Tuesday, June 28, 2011

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Guest Post: A Short Guide to Organic Eating

For those that have recently decided that they want to simultaneously play their part in preserving the planet while changing their family's eating habits for the better, cooking and serving food made from organic and grass fed products, for example, is an excellent way to achieve their goals. But sometimes these "green" food labels are confusing (each label means something entirely different). To get some insight to what products you should purchase for your family and to better explain what these labels mean, continue reading below.

1. Organic Foods
This is the term that most see when shopping at their local grocery stores: organic vegetables, organic fruit, even organic coffee—but what does the word really mean and why are organic foods so darn expensive? In nutshell, anything that is grown or processed without the use of any synthetic or chemical fertilizers, pesticides, or preservatives can be labeled as organic. While organic foods essentially taste better and are so much healthier than their pesticide-infested counterparts (consuming too much pesticide can result in many illnesses and diseases, including birth defects and motor dysfunction) production costs to nurture and handle organic foods is expensive. Thus individual farmers, markets, and large retail food stores must charge extra to compensate. If you cannot afford to go organic 100 percent, you can save some money by simply purchasing some non-organic foods that naturally use lower levels of pesticides, like tomatoes, cabbage and avocados. There are some particular foods that you should always purchase organically however, like apples and lettuce.  For more must-purchase organic foods, refer to this neat little list composed by HealthyChildHealthWorld.org.

2. Natural 
A huge misconception that one may have is that the terms "natural" and "organic" are interchangeable. They are not. Like organic foods, natural is a label used to refer to foods derived from plants and animals without being "chemically processed". This means they do not contain any artificial flavoring, colors, preservatives, or refined sugars. However, if they are grown on a farm, they can be treated with pesticides, herbicides and chemical fertilizers. Organic foods, on the other hand, are grown using "renewable sources" such as manure. And only organic foods have a certifying body. Natural can also mean the animal was fed hormones and growth enhancers. The only way to make sure your meats are clear of hormones is to look for the "no hormones added" or "no antibiotics added" food labels.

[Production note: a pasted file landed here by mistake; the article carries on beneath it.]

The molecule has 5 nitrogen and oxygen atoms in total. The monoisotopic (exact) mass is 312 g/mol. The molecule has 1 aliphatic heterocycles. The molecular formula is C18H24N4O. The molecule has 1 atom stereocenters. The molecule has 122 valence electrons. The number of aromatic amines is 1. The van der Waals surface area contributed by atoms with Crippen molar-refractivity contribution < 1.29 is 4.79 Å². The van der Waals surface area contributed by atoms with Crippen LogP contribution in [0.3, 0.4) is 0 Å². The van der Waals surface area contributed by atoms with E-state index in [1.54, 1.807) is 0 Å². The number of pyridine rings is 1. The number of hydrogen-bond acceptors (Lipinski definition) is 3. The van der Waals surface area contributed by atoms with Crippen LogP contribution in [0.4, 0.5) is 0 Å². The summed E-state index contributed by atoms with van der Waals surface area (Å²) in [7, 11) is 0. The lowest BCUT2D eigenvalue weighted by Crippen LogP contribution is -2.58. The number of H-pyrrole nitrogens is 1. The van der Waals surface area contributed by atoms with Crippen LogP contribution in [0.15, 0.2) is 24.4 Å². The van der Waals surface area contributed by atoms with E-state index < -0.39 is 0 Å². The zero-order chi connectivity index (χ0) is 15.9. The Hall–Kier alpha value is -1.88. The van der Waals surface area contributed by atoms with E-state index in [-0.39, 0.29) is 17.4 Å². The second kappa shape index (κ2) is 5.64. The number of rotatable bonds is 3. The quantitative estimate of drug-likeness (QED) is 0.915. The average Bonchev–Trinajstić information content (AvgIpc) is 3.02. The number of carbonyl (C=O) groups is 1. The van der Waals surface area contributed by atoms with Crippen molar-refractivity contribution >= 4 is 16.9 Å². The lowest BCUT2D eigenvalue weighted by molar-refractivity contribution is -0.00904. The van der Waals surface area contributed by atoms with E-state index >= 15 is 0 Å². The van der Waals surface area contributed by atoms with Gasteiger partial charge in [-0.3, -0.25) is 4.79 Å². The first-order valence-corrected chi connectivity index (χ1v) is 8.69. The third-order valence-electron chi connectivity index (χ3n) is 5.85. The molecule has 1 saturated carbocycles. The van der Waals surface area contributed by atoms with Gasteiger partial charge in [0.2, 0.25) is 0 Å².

3. Grass-Fed Foods
This sticker is only used when labeling certain animals, such as dairy cows, goats, and cattle. As the name suggests, this labels indicates that the animal was fed a pure diet of grass or pasture and had access to the outdoors.  These animals, because they are not fed a bunch of gunk and are allowed to roam, are typically healthier and leaner meat choices. But of course, they cost a tad more than non-grass fed meats.

4. Free-Range Foods
This term, while it can be used to refer to the condition of all sorts of animals, is typically used on poultry packages.  Like the name suggests, this indicates that the animal was allowed to "roam the range, freely." However, it is not wise to assume that just because the animals were free to roam the range that they did not experience any foul treatment. This is because there are no real strict rules when it comes to getting this label. For example, the range may be in terrible condition or exceptionally small, the farmer may only release the animal for short periods of time and feed it a bunch of junk, but since technically the animal is released from its cage every now and then, it can still acquire a free-range food label.  

Author Bio:
Donna Reish, a freelancer who blogs about best universities, contributed this guest post.  She loves to write education, career, frugal living, finance, health, parenting relating articles. She can be reached via email at: donna.reish13@gmail.com.

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